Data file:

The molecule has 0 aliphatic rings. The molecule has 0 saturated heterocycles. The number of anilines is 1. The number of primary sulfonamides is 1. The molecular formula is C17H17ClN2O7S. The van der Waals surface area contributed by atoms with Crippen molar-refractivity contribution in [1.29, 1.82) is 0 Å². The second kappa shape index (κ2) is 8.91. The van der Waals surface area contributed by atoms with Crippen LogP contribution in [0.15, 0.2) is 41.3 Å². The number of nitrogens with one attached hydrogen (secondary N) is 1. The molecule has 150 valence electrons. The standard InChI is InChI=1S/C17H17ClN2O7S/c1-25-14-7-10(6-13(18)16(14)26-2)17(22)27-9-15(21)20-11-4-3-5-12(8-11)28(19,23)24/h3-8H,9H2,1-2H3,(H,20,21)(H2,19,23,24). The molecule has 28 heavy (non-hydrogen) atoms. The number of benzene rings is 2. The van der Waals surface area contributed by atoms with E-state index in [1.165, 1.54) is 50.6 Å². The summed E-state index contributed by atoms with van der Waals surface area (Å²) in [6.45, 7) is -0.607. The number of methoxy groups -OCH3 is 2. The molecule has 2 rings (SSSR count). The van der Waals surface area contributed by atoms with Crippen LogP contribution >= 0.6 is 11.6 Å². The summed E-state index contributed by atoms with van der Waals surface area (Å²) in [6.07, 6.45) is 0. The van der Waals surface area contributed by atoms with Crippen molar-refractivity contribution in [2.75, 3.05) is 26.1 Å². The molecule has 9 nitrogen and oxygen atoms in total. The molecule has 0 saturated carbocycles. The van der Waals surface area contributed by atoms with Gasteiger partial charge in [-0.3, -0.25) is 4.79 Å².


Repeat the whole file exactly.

The molecule has 0 aliphatic rings. The molecule has 0 saturated heterocycles. The number of anilines is 1. The number of primary sulfonamides is 1. The molecular formula is C17H17ClN2O7S. The van der Waals surface area contributed by atoms with Crippen molar-refractivity contribution in [1.29, 1.82) is 0 Å². The second kappa shape index (κ2) is 8.91. The van der Waals surface area contributed by atoms with Crippen LogP contribution in [0.15, 0.2) is 41.3 Å². The number of nitrogens with one attached hydrogen (secondary N) is 1. The molecule has 150 valence electrons. The standard InChI is InChI=1S/C17H17ClN2O7S/c1-25-14-7-10(6-13(18)16(14)26-2)17(22)27-9-15(21)20-11-4-3-5-12(8-11)28(19,23)24/h3-8H,9H2,1-2H3,(H,20,21)(H2,19,23,24). The molecule has 28 heavy (non-hydrogen) atoms. The number of benzene rings is 2. The van der Waals surface area contributed by atoms with E-state index in [1.165, 1.54) is 50.6 Å². The summed E-state index contributed by atoms with van der Waals surface area (Å²) in [6.45, 7) is -0.607. The number of methoxy groups -OCH3 is 2. The molecule has 2 rings (SSSR count). The van der Waals surface area contributed by atoms with Crippen LogP contribution >= 0.6 is 11.6 Å². The summed E-state index contributed by atoms with van der Waals surface area (Å²) in [6.07, 6.45) is 0. The van der Waals surface area contributed by atoms with Crippen molar-refractivity contribution in [2.75, 3.05) is 26.1 Å². The molecule has 9 nitrogen and oxygen atoms in total. The molecule has 0 saturated carbocycles. The van der Waals surface area contributed by atoms with Gasteiger partial charge in [-0.3, -0.25) is 4.79 Å².